THE MAN FROM HONG KONG, released in the U.S. in 1975, is no less than one of the most underrated and sadly underseen action films of the 1970s.
Golden Harvest co-financed this Hong Kong/Australian production shot in Sydney and Hong Kong. Writer/director Brian Trenchard-Smith, who had primarily directed documentaries up to that time, brought in ace stuntman Grant Page to perform stunts and play a memorable supporting role as an assassin, while Golden Harvest’s main contribution was leading man Jimmy Wang Yu, then known as Hong Kong’s Steve McQueen. THE MAN FROM HONG KONG is a crackling action flick demonstrating what would happen if a Chinese Dirty Harry traveled Down Under to shake up the bad guys.
Wang Yu is Hong Kong detective Fang Sing Leng, who arrives in Sydney to extradite a drug courier (played by a 22-year-old Sammo Hung!), but stays in town to battle Mr. Big—a particularly nasty kingpin named Jack Wilton and portrayed by former 007 George Lazenby. Lazenby was no stranger to Hong Kong filmmaking, having starred with Angela Mao in Golden Harvest’s STONER, which didn’t play in the U.S.
Trenchard-Smith really pours on the action setpieces, including a kung fu battle atop Ayers Rock, a marvelous chase and fight between Wang Yu and Page in a restaurant, and the climactic fight between Wang Yu and Lazenby that goes so far as to set George on fire! In addition to the wild action sequences, which are remarkably exciting, especially considering the $550,000 price tag, THE MAN FROM HONG KONG raises eyebrows in its love scenes, which pair Wang Yu with Caucasian actresses Rebecca Gilling and Ros Speirs. Rarely did Asian men and white women get it on in films, then or now.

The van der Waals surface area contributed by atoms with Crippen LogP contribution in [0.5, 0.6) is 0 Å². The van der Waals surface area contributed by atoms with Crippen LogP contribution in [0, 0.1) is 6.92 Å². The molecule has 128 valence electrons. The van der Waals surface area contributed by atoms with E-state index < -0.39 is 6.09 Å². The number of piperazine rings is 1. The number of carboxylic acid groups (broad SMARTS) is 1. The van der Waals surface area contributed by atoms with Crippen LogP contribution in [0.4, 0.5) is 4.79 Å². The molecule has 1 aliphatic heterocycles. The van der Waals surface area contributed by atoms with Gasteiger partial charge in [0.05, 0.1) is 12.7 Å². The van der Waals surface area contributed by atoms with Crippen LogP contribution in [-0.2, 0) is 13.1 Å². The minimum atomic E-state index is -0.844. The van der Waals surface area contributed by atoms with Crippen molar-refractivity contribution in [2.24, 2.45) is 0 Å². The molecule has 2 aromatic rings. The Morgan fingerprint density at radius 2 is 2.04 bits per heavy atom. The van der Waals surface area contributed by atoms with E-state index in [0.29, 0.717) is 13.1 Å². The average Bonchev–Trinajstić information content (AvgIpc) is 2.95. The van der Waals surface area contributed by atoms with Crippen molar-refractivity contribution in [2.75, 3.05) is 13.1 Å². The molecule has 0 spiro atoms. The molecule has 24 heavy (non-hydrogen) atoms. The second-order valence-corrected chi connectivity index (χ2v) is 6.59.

A treacly romantic montage featuring Deena Greene’s silly “A Man Is a Man Is a Man” is the film’s biggest drag, but it’s over fairly quickly and lets Wang Yu get back to the car chases and karate battles. And they are incredible. Barely five minutes pass in this movie without someone getting smacked or something getting cracked up or blown up.
Below is the opening titles of THE MAN FROM HONG KONG, which actually played originally as THE DRAGON FLIES. This title explains the use of Jigsaw’s #3 hit “Sky High” over the credits and the majestic footage of stuntman Page flying a colorful hangglider over Hong Kong skyscrapers.
Incredibly, THE MAN FROM HONG KONG is not available on DVD in North America, but Australia's Madman Films recently released it in an awesome 2-disc special edition fully worthy of this ass-kicking classic.